As the Senate “Gang of Six” and Vice President Biden’s “Gang of Seven” try to negotiate a major deficit reduction and debt ceiling deal, it’s wise to keep in mind the many epic budget negotiations that came before. These talks stretch back in time to the early Reagan administration, and addressed everything from how best to preserve Social Security to how to whittle down the deficit or even balance the budget.
While many of these talks produced positive results, nearly all of them were marred by political or strategic blunders that either undercut the negotiations or gave an unintended victory to the other side.
Based on a review of the annals of these budget summits and interviews with fiscal experts and scholars, here is The Fiscal Times list of the top Five Budget Blunders and Obstacles:
1. The “Read my lips, no new taxes” fiasco. When President George H.W. Bush uttered those words in his acceptance speech at the Republican national convention in 1988, he might as well have kissed a second term goodbye right then and there. Bush was anticipating a showdown with congressional Democrats over the deficit, and he saw the need to draw a bright line in the sand against any tax increase, to placate the conservative wing of his party. But Rule No. 1 for budget talks is don’t box yourself into a corner with promises you may not be able to keep.
In a bid to get talks with Democratic leaders off the dime in 1990, Bush broke his pledge in a famous statement issued during a budget summit held at Andrews Air Force Base, by saying he would go along with “revenue enhancements” in an effort to cut the deficit. The euphemism didn’t help. The summit ended after ten days with no agreement, and Bush lost his reelection bid.
2. The “Cry Baby Newt” episode. There’s no question that big egos can get in the way. Former House Speaker (and now presidential candidate) Newt Gingrich learned that lesson the hard way back in November 1995 when he fumed over being let out the back door of Air Force One after a trip to Israel (famously caricatured by the New York Daily News “Cry Baby” headline). He turned his pique on budget talks with the Clinton administration and triggered a government shutdown by refusing to compromise. The public largely blamed the Republicans, President Bill Clinton emerged as the winner, and Republicans paid for it in the next elections. (Note to new candidate Gingrich: You’ve said a government shutdown could be played to the Republicans’ advantage this time around. History would indicate otherwise.)
3. The politically disastrous “BTU incident.” Back in 1994, President Clinton and Democratic leaders of the House persuaded rank and file Democrats to to approve a new energy tax, dubbed a “Btu tax,” for British Thermal Unit, the measure of energy. House Democrats were highly reluctant to support the unpopular tax increase as part of a budget plan, but the White House twisted their arms. But then Clinton turned around and negotiated a deal with the Democratic Senate to scrap the Btu tax, which left the House Democrats hanging out to dry. The Democrats lost the House in the 1994 elections.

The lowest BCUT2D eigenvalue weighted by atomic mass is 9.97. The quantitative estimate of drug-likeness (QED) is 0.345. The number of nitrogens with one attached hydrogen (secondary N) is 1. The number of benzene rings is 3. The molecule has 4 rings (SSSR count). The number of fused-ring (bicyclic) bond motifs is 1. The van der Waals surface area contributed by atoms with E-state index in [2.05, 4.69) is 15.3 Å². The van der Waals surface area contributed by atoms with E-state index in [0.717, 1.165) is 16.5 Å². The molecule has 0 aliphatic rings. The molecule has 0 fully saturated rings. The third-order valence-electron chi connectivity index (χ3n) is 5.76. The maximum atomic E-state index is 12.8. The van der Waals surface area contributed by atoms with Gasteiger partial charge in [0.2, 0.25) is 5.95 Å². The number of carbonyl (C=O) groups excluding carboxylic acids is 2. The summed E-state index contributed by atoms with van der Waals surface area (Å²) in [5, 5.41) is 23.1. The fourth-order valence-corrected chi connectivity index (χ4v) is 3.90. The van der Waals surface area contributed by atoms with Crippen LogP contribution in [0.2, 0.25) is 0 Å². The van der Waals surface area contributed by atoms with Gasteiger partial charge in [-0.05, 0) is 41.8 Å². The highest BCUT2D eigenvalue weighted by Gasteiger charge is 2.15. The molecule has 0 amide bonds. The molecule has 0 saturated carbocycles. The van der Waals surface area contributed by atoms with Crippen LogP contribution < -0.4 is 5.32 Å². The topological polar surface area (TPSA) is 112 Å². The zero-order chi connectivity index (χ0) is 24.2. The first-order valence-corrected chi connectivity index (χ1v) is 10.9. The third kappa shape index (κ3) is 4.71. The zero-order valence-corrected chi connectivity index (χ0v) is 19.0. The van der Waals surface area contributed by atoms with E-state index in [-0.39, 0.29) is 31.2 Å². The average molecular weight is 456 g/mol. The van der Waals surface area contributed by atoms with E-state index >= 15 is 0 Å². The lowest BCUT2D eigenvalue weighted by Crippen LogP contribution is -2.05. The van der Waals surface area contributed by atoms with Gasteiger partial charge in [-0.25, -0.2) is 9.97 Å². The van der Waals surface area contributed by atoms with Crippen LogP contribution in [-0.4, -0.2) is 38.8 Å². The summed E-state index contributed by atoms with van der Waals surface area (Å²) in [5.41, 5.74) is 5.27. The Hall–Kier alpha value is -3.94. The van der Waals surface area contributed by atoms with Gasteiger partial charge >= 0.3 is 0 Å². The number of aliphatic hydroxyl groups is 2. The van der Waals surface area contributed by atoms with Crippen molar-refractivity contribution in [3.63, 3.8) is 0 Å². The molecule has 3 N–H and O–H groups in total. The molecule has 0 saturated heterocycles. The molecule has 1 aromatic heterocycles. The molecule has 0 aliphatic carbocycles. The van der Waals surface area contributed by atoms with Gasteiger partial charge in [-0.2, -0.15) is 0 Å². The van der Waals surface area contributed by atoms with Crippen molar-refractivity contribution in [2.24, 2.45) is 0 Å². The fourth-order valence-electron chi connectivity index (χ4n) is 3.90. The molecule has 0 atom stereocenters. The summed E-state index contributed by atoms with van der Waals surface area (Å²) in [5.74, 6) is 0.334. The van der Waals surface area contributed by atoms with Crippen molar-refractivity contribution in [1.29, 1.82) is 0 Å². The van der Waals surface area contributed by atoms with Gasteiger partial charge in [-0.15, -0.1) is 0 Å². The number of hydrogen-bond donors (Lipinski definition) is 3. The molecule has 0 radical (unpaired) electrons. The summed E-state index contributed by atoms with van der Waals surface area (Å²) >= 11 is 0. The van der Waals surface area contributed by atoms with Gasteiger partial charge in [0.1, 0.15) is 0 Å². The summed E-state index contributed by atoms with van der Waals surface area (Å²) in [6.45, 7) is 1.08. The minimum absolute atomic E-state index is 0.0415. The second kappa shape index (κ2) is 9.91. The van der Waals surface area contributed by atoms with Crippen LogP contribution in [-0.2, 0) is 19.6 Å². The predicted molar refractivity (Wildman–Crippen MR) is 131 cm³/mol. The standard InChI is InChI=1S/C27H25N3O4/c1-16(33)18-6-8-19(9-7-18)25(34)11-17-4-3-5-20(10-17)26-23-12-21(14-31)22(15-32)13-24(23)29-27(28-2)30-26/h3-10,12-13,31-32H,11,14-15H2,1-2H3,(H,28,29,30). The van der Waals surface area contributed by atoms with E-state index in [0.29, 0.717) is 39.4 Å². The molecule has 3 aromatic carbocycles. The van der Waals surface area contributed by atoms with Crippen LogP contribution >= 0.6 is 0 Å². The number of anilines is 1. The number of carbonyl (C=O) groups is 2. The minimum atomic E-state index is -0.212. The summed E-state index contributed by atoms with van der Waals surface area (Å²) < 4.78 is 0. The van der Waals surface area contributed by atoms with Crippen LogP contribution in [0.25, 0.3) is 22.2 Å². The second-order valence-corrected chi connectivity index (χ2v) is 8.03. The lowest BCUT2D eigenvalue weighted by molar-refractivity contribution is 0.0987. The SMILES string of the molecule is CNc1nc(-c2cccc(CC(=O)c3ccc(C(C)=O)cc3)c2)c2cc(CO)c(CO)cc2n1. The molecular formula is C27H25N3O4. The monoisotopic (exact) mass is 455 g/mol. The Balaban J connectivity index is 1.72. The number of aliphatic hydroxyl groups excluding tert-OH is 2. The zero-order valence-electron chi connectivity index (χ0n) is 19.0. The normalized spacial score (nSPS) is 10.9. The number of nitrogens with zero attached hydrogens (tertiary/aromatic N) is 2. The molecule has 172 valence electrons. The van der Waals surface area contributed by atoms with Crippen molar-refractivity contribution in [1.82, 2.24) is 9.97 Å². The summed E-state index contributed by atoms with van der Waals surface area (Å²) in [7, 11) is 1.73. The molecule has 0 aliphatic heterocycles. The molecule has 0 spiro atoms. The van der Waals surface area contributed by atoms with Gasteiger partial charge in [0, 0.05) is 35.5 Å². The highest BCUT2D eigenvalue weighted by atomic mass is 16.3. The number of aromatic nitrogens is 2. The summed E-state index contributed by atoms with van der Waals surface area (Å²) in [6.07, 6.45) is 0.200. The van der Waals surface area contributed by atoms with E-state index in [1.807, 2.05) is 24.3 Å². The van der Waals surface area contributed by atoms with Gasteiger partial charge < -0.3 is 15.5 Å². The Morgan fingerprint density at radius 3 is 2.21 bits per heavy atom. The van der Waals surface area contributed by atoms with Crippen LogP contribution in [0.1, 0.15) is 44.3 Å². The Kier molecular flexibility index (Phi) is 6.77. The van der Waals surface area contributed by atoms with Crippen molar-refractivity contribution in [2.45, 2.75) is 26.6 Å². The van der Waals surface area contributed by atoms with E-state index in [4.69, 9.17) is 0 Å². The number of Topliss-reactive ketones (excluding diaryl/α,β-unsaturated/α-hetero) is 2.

Moral: To avoid “getting BTU’d,” weigh the political consequences before you vote. (Note to House Republicans who reluctantly supported a GOP budget plan last month that would drastically change Medicare and Medicaid but is going nowhere in the Senate: Were you BTU’d?)
4. The dramatic gesture that flopped. Sometimes a bold move by a politician can capture the public’s imagination and turn the political tide. Back in 1986, the Republican-controlled Senate passed a budget that called for temporarily scrapping cost-of-living increases for Social Security beneficiaries as well as some defense spending cuts. Then-Sen. Pete Wilson, R-Calif., recovering from an appendectomy, was wheeled into the chamber on a gurney in a midnight vote to break a 49-49 tie and pass the budget. But Wilson’s gutsy move was all for naught.
The Democratic-led House passed a dramatically different budget and conferees could not agree. In the end, President Ronald Reagan got cold feet about the COLA freeze and struck a deal with then-House Speaker Tip O’Neill that sacrificed deficit reduction, allowed the COLA, and restored defense spending. Republicans in the Senate were furious, and Democrats took over in the 1986 elections.
5. The curse of extraneous issues. Regardless of how lofty the goals of deficit reduction negotiations, invariably extraneous issues will crop up that sidetrack or threaten the talks, just as spending for Planned Parenthood almost derailed last month’s talks between President Obama and the Republicans over the fiscal 2011 budget. Issues ranging from abortion services to public television to charter school funding in the District of Columbia have thrown a monkey wrench into budget talks in the past.
A little history is instructive. When then-House Ways and Means Committee Chairman Dan Rostenkowski, D-Ill., pushed through a major tax reform and deficit reduction bill in 1986, he actually set aside several billion dollars in special extraneous tax breaks to entice House members to vote for the overall tax bill. He sat in the library doling out favors – some might say literally “buying” votes – with the tax breaks.
It might be unseemly – but it worked.